SC: Right to use Quick Heal Antivirus software not subject to service tax

In a relief for antivirus software developers, the Supreme Court ruled on Friday that the right to use Quick Heal Antivirus software would amount to a “deemed sale,” thus not subject to the service tax, as authorities demand. tax.

Affirming the Customs Excise Service Tax Appeal Tribunal’s January 2020 judgment that considered Quick Heal Antivirus software to be “property” and the transaction that gives the right to use the software would amount to a deemed sale,” a bench consisting of Justices Abhay S Oka and JB Pardiwala said that the artificial separation of the transaction into two parts is not defensible in law.

“It is, in essence, a software sale transaction and once it is accepted that the software placed on the CD is ‘goods’, then there can be no separate service element in the transaction. We say this because even otherwise the user is put in full ownership and control of the software. This amounts to a ‘deemed sale’ which would not attract service tax,” the Supreme Court said.

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The department had appealed the court order which found in favor of Quick Heal Technologies which provided anti-virus software along with license code/product code either online or on replicated CDs/DVDs to end customers in India .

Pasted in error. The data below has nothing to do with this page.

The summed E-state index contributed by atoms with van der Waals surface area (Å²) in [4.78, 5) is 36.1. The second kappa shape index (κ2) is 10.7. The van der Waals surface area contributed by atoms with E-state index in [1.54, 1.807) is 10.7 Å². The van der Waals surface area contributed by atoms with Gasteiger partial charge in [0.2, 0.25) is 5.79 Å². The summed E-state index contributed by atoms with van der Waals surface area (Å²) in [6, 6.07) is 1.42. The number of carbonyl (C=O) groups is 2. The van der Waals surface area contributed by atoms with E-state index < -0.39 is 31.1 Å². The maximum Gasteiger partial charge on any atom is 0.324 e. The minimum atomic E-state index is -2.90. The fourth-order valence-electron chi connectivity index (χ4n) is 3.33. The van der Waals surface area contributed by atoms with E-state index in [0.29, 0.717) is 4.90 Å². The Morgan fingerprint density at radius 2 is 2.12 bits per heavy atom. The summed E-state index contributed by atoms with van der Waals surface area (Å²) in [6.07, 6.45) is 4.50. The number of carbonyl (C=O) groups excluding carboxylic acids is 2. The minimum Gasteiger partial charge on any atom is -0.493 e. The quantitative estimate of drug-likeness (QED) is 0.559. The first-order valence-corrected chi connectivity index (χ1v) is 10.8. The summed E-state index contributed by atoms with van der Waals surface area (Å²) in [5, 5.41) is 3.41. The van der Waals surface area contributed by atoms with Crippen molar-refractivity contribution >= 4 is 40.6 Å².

The court held that anti-virus software did not have an element of interactivity and that pre-packaged/boxed software would be treated as a commodity. Once the software is placed on a medium such as a CD and then sold, that software would be treated as a commodity, he said, adding that the Central Board of Excise and Customs guidelines of July 2012 clarified that prepackaged/canned software would not be a commodity. even if there was a license.

The Central Excise Intelligence Branch had requested the assessee to pay a service charge of Rs 62.73 crore on the assessed value of approximately Rs 531 crore on transactions with end customers to provide license codes/keys Quick Heal brand antivirus software in retail. packages between March 2011 and March 2014. While the request had been confirmed by the Deputy Director General (adjudication), the court had canceled it.

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Citing its previous court decisions, the SC judgment stated that the established essential requirement of a transaction for the transfer of the right to use the goods is – it is not the transfer of ownership of the goods, but it is is the right to use the property in the goods; the tax does not apply to the delivery of the used goods, but to the transfer of the right to use the goods, regardless of when or whether the goods are delivered for use, provided that the goods must exist to be used ; and in the operation of transfer of the right to use the goods, the delivery of the goods is not a condition precedent, but the delivery of the goods can be one of the elements of the operation; approvals, concessions, licenses and permits relating to the goods would also be available to the user of the goods, even if such licenses or permits are in the name of the owner (transferor) of the goods, etc.

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